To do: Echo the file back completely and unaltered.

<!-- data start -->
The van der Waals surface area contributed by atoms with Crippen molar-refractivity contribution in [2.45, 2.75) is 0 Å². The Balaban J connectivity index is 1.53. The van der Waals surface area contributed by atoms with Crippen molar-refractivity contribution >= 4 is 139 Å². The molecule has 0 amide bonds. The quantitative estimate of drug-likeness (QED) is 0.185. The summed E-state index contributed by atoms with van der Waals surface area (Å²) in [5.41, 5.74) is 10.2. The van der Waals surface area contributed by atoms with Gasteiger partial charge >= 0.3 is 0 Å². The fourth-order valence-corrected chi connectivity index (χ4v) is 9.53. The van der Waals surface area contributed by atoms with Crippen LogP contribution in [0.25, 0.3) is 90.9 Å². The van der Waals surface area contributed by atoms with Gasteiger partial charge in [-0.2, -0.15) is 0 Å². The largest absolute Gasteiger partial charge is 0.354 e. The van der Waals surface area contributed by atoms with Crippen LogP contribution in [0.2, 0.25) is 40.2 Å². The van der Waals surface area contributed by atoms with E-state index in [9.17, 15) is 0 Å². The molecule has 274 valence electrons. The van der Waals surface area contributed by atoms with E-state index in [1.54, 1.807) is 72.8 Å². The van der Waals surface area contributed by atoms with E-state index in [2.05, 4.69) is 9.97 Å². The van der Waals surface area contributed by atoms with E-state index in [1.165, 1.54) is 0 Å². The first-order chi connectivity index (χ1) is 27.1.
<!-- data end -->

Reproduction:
The van der Waals surface area contributed by atoms with Crippen molar-refractivity contribution in [2.45, 2.75) is 0 Å². The Balaban J connectivity index is 1.53. The van der Waals surface area contributed by atoms with Crippen molar-refractivity contribution >= 4 is 139 Å². The molecule has 0 amide bonds. The quantitative estimate of drug-likeness (QED) is 0.185. The summed E-state index contributed by atoms with van der Waals surface area (Å²) in [5.41, 5.74) is 10.2. The van der Waals surface area contributed by atoms with Gasteiger partial charge >= 0.3 is 0 Å². The fourth-order valence-corrected chi connectivity index (χ4v) is 9.53. The van der Waals surface area contributed by atoms with Crippen LogP contribution in [0.25, 0.3) is 90.9 Å². The van der Waals surface area contributed by atoms with Gasteiger partial charge in [-0.2, -0.15) is 0 Å². The largest absolute Gasteiger partial charge is 0.354 e. The van der Waals surface area contributed by atoms with Crippen LogP contribution in [0.2, 0.25) is 40.2 Å². The van der Waals surface area contributed by atoms with E-state index in [9.17, 15) is 0 Å². The molecule has 274 valence electrons. The van der Waals surface area contributed by atoms with E-state index in [1.54, 1.807) is 72.8 Å². The van der Waals surface area contributed by atoms with E-state index in [2.05, 4.69) is 9.97 Å². The van der Waals surface area contributed by atoms with E-state index in [1.165, 1.54) is 0 Å². The first-order chi connectivity index (χ1) is 27.1.